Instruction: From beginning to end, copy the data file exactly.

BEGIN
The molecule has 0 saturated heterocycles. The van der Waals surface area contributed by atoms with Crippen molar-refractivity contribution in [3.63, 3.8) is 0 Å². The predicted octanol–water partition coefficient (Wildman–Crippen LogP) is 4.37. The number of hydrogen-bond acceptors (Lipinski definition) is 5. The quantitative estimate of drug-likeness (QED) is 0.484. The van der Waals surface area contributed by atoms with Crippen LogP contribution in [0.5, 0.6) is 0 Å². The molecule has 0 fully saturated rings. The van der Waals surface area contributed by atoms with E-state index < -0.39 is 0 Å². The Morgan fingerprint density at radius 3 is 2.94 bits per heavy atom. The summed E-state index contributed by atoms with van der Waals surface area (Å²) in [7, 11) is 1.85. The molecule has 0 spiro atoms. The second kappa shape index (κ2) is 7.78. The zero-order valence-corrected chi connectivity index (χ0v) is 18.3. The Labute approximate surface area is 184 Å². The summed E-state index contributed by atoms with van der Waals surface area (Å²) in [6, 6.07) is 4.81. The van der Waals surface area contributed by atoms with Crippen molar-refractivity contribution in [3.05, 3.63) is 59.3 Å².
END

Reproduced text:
The molecule has 0 saturated heterocycles. The van der Waals surface area contributed by atoms with Crippen molar-refractivity contribution in [3.63, 3.8) is 0 Å². The predicted octanol–water partition coefficient (Wildman–Crippen LogP) is 4.37. The number of hydrogen-bond acceptors (Lipinski definition) is 5. The quantitative estimate of drug-likeness (QED) is 0.484. The van der Waals surface area contributed by atoms with Crippen LogP contribution in [0.5, 0.6) is 0 Å². The molecule has 0 fully saturated rings. The van der Waals surface area contributed by atoms with E-state index < -0.39 is 0 Å². The Morgan fingerprint density at radius 3 is 2.94 bits per heavy atom. The summed E-state index contributed by atoms with van der Waals surface area (Å²) in [7, 11) is 1.85. The molecule has 0 spiro atoms. The second kappa shape index (κ2) is 7.78. The zero-order valence-corrected chi connectivity index (χ0v) is 18.3. The Labute approximate surface area is 184 Å². The summed E-state index contributed by atoms with van der Waals surface area (Å²) in [6, 6.07) is 4.81. The van der Waals surface area contributed by atoms with Crippen molar-refractivity contribution in [3.05, 3.63) is 59.3 Å².